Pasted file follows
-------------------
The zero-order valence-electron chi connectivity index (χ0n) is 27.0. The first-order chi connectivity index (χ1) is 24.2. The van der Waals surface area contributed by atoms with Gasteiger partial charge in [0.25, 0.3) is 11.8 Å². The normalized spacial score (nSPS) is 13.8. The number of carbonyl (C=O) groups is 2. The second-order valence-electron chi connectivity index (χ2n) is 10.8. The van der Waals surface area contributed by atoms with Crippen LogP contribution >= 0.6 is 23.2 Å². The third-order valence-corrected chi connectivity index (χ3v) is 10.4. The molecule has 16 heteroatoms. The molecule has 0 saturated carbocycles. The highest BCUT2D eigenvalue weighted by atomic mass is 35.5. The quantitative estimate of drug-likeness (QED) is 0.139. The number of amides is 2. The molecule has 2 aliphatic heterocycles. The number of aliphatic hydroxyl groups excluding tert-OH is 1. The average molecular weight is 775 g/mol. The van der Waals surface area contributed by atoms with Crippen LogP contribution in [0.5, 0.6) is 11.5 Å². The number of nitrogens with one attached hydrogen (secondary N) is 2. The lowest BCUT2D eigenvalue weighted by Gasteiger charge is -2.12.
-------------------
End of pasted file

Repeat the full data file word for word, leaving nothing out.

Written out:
The zero-order valence-electron chi connectivity index (χ0n) is 27.0. The first-order chi connectivity index (χ1) is 24.2. The van der Waals surface area contributed by atoms with Gasteiger partial charge in [0.25, 0.3) is 11.8 Å². The normalized spacial score (nSPS) is 13.8. The number of carbonyl (C=O) groups is 2. The second-order valence-electron chi connectivity index (χ2n) is 10.8. The van der Waals surface area contributed by atoms with Crippen LogP contribution >= 0.6 is 23.2 Å². The third-order valence-corrected chi connectivity index (χ3v) is 10.4. The molecule has 16 heteroatoms. The molecule has 0 saturated carbocycles. The highest BCUT2D eigenvalue weighted by atomic mass is 35.5. The quantitative estimate of drug-likeness (QED) is 0.139. The number of amides is 2. The molecule has 2 aliphatic heterocycles. The number of aliphatic hydroxyl groups excluding tert-OH is 1. The average molecular weight is 775 g/mol. The van der Waals surface area contributed by atoms with Crippen LogP contribution in [0.5, 0.6) is 11.5 Å². The number of nitrogens with one attached hydrogen (secondary N) is 2. The lowest BCUT2D eigenvalue weighted by Gasteiger charge is -2.12.